In the wake of the devastating tornadoes that struck Oklahoma this May, several Praescient team members deployed to Moore, Oklahoma to support the relief efforts of Team Rubicon (TR), a non-governmental organization comprised of military veterans and medical professionals dedicated to disaster relief. Team Rubicon mobilized volunteers from across the country who rapidly deployed to Oklahoma. Praescient team members assisted strike teams in the community, going home to home using mobile technology to provide damage assessments and expedite repairs. The following post is the first in a series of reflections from Praescient team members on their time in Oklahoma, and is provided by Tim Page, an Analyst Consultant for Praescient.
Shortly after the first tornado hit, I was asked to help support Team Rubicon in Oklahoma, and quickly accepted the honor. I arrived in the evening on the 30th of May and sat down with fellow Praescient team members Nick Karnaze and Mike Doyle, who introduced me to the procedures developed to support the relief operation in Moore, OK. They had both arrived on Memorial Day and already had some great insight on the mission. The next day, I was fortunate enough to go through the step-by-step process of the workflow that the team had built and made some minor changes that allowed the coordinators to better understand how to best use the technology in the field. The volunteers quickly grasped the utility of the software platform, and were soon briefing team leaders prior to field operations, showing them how to use the mobile system and how to properly input data.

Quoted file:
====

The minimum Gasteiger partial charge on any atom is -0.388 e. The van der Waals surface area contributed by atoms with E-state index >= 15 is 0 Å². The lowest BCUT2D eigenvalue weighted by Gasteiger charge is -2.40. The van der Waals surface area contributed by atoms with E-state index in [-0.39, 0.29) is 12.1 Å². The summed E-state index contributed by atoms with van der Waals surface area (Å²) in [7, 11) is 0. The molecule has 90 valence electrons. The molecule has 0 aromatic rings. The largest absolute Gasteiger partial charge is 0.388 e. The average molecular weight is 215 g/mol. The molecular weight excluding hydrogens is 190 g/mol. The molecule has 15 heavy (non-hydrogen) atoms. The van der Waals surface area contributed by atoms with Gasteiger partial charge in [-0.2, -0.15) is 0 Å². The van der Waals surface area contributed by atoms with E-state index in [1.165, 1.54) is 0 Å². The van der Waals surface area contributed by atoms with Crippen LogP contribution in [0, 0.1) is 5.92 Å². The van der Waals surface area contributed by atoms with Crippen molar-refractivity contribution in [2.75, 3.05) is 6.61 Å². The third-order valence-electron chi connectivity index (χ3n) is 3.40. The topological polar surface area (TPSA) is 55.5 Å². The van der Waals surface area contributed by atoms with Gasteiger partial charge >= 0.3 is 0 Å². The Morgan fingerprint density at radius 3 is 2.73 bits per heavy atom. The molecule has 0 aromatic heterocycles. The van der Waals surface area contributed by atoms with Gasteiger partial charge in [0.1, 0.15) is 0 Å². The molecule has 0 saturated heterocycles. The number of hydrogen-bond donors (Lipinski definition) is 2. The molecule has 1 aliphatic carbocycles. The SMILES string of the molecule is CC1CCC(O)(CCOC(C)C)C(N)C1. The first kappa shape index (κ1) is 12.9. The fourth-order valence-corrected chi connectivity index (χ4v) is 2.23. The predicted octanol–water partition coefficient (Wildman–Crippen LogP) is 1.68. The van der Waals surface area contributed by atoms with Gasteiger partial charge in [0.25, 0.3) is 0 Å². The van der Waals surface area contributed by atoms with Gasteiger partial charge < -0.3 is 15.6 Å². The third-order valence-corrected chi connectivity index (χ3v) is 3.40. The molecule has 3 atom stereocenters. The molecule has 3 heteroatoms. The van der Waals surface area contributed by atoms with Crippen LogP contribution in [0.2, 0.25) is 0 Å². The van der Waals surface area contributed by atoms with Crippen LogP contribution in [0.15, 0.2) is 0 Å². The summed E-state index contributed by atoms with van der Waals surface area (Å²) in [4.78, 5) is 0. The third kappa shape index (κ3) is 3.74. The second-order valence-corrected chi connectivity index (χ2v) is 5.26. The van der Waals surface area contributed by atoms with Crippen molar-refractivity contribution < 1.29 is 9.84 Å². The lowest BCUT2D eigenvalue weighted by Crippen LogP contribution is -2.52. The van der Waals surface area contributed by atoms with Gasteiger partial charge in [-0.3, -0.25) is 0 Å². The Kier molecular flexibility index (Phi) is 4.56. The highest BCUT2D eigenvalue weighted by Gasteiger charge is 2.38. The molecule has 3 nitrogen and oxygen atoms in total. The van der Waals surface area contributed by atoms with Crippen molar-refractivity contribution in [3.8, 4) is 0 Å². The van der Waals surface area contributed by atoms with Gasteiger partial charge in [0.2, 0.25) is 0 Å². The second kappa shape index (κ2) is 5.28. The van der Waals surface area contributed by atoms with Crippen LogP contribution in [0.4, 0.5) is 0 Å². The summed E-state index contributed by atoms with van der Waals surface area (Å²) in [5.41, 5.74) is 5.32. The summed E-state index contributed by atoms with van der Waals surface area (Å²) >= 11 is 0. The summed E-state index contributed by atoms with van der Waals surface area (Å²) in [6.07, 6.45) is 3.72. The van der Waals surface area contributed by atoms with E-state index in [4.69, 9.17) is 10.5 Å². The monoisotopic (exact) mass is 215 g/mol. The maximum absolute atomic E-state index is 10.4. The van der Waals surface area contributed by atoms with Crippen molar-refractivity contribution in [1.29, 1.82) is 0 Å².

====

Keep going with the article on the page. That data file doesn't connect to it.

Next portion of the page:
On the 1st of June, the morning after another wave of tornadoes swept through Moore, I set out with a few TR volunteers to see how we could further support the mission. I had the opportunity to talk to an Army veteran who had lost his house. He showed me the interior closet where his wife had braved the tornado alone while he was working at Tinker Air Force Base. It still had pillows and blankets that she had brought in. This closet and one other interior wall were the only parts of the house still standing after the disaster. This man had lost everything, but as he removed the new tires from his otherwise destroyed Jeep, he stated, “We will rebuild, this is our home.” This is just one of the amazing stories I was told.
I returned home to Colorado on the evening of June 3rd with a different sense of the disaster. I did not live through it, but was there in the aftermath and witnessed the destruction that Mother Nature can bring to a community, but more importantly how a community can and always will always come back.